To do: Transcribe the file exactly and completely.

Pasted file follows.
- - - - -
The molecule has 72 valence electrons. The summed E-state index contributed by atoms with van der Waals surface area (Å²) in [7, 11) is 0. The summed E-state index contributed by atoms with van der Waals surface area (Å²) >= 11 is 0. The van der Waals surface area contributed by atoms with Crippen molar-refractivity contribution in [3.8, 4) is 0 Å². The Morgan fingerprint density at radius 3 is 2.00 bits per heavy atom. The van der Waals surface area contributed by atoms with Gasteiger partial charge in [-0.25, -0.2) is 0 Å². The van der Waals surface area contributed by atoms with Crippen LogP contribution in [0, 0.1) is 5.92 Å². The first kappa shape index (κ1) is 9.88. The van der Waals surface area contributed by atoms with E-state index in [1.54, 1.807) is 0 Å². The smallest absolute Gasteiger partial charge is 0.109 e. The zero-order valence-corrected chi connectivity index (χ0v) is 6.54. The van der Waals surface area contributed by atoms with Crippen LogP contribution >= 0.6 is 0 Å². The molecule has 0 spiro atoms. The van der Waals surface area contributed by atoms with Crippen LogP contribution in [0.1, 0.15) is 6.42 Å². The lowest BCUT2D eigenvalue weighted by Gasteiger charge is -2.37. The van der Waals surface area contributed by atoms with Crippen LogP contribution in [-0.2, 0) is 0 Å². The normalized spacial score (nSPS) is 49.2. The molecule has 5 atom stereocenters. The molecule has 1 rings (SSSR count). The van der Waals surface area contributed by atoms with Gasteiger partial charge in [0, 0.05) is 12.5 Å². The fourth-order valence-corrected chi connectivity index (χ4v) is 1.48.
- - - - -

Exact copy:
The molecule has 72 valence electrons. The summed E-state index contributed by atoms with van der Waals surface area (Å²) in [7, 11) is 0. The summed E-state index contributed by atoms with van der Waals surface area (Å²) >= 11 is 0. The van der Waals surface area contributed by atoms with Crippen molar-refractivity contribution in [3.8, 4) is 0 Å². The Morgan fingerprint density at radius 3 is 2.00 bits per heavy atom. The van der Waals surface area contributed by atoms with Gasteiger partial charge in [-0.25, -0.2) is 0 Å². The van der Waals surface area contributed by atoms with Crippen LogP contribution in [0, 0.1) is 5.92 Å². The first kappa shape index (κ1) is 9.88. The van der Waals surface area contributed by atoms with E-state index in [1.54, 1.807) is 0 Å². The smallest absolute Gasteiger partial charge is 0.109 e. The zero-order valence-corrected chi connectivity index (χ0v) is 6.54. The van der Waals surface area contributed by atoms with Crippen LogP contribution >= 0.6 is 0 Å². The molecule has 0 spiro atoms. The van der Waals surface area contributed by atoms with Crippen LogP contribution in [0.1, 0.15) is 6.42 Å². The lowest BCUT2D eigenvalue weighted by Gasteiger charge is -2.37. The van der Waals surface area contributed by atoms with Crippen LogP contribution in [-0.2, 0) is 0 Å². The normalized spacial score (nSPS) is 49.2. The molecule has 5 atom stereocenters. The molecule has 1 rings (SSSR count). The van der Waals surface area contributed by atoms with Gasteiger partial charge in [0, 0.05) is 12.5 Å². The fourth-order valence-corrected chi connectivity index (χ4v) is 1.48.